In summary, Sir Geoffrey Vos’ view was that where a breach of data protection law occurs causing an affected data subject to lose control over their personal data of a non-trivial nature, that data subject is entitled to be compensated under s.13 DPA, regardless of any pecuniary loss or distress.

How should s.13 DPA be interpreted?

Sir Geoffrey Vos considered that the starting point when considering this issue was the interrelationship between domestic and European law. Article 8 of the European Convention for the Protection of Human rights and Fundamental Freedoms (the “Convention”) recognised the right to privacy, and this objective was given effect in the Data Protection Directive 95/46/EC (the “Directive”) and the Charter of Fundamental Rights of the European Union (the “Charter”) which provided, at Article 8, that “everyone has the right to the protection of personal data concerning him or her”.

He agreed with the Court of Appeal’s reasoning in Vidal-Hall4 that, in line with EU law, an autonomous meaning should be given both to Article 23 of the Directive and s.13 DPA5 (as they were both giving effect to Article 8 of the Convention and Article 8 of the Charter).

Does loss of control over personal data have a value?

Sir Geoffrey Vos agreed with Warby J that a “domestic approach to statutory construction would point towards the conclusion that section 13 and article 23 required proof of both a contravention and consequent damage, whether pecuniary or non-pecuniary6.

However, he disagreed with Warby J’s characterisation of the claims, holding that a person’s control over data does have a value, so that the loss of that control must also have a value. In reaching this conclusion he placed reliance on the fact that: (a) “even if data is not technically regarded as property in English law, its protection under EU law is clear7; and (b) the fact that individuals’ personal data can be sold (and indeed, in this case, was sold by Google to advertisers) demonstrated that it has an economic value.

Does loss of control over personal data constitute “damage” for the purposes of s.13 DPA?

In Gulati v MGN Limited [2015] EWHC 1482 (Ch), which concerned a claim for misuse of private information (“MPI”), Mann J held that where a Defendant had helped itself to large amounts of personal and private information and treated it as its own to deal with as it thought fit, there was a serious infringement of a right8.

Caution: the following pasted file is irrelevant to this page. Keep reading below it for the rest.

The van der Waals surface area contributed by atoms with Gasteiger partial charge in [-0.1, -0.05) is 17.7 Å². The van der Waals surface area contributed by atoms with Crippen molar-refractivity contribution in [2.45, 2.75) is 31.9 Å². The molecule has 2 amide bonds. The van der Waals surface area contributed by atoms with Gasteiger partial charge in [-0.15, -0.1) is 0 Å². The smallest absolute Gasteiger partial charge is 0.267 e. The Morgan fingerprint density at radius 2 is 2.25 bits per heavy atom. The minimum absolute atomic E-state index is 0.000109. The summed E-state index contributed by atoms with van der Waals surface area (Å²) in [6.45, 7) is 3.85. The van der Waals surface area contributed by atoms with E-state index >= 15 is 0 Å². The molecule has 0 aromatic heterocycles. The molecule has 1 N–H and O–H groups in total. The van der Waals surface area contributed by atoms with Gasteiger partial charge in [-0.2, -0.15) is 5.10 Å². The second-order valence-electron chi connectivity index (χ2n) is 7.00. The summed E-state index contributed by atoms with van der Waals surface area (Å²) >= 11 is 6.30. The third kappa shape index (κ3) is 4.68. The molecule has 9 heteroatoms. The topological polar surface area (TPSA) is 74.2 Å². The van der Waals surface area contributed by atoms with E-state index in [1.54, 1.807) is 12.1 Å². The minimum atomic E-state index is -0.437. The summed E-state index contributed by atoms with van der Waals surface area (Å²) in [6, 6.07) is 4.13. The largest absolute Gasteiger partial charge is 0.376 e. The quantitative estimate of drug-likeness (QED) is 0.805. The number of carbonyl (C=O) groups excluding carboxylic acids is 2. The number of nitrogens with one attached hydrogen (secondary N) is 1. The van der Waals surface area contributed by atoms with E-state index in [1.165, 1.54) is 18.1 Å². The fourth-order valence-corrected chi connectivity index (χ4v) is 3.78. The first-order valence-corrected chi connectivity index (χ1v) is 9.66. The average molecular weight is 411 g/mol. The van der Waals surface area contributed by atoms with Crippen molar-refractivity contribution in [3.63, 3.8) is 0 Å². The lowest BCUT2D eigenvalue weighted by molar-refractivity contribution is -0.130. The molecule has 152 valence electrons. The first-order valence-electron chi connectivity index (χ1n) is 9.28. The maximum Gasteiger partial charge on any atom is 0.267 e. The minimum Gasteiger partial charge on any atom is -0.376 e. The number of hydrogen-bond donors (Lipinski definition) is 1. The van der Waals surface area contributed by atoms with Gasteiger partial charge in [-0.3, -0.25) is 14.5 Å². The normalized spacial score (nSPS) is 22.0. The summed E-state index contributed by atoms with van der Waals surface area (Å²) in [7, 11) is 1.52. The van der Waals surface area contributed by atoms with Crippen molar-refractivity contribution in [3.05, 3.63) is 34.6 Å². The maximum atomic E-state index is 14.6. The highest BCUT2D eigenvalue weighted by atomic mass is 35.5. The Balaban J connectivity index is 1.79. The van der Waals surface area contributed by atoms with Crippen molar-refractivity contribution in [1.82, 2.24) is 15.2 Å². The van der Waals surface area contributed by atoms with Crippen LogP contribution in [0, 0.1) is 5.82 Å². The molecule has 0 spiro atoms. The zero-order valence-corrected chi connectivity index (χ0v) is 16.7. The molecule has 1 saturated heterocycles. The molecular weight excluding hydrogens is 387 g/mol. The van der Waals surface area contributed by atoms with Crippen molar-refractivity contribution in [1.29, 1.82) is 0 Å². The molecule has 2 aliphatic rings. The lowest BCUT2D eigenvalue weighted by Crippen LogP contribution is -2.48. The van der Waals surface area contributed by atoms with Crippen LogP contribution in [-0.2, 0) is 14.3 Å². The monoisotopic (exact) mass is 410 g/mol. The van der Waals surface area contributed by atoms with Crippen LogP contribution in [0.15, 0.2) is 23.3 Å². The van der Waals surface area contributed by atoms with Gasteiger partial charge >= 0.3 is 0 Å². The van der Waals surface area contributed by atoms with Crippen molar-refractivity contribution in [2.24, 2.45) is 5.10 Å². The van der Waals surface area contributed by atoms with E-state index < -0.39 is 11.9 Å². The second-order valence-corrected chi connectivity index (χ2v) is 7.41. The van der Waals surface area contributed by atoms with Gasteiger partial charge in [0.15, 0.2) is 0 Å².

Sir Geoffrey Vos considered that this approach should also apply to claims for breaches of the DPA, and that, accordingly, damages should be available for loss of control over personal data, noting that: “since the torts of MPI and breach of the DPA are undoubtedly similar domestic actions, it would be prima facie inappropriate for the court to apply differing approaches to the meaning of damage9.

In reaching this view, he also relied on recital 85 of the General Data Protection Regulation (EU) 2016/679 (“GDPR”), which identifies “that ‘loss of control’ over personal data is… an example of the kind of ‘physical, material or non-material damage’ that might be caused to natural persons as a result of a data breach10, as well as other provisions of the GDPR, emphasising that s.13 DPA had to be interpreted in light of the context which they provided.

However, he emphasised that a de minimis threshold of “seriousness” applied to both damages claims for MPI and for breaches of the DPA (thereby excluding, for example, a claim for damages for loss of control of personal data arising out an accidental one-off data breach that was quickly remedied).

Nevertheless, on the facts, this threshold had clearly been passed as “every member of the represented class has had their data deliberately and unlawfully misused, for Google’s commercial purposes, without their consent and in violation of their established right to privacy11.

Issue 2: Should the claim be permitted to proceed as a representative action pursuant to CPR 19.6?

Did the Claimants have the “same interest” for the purposes of CPR 19.6(1)?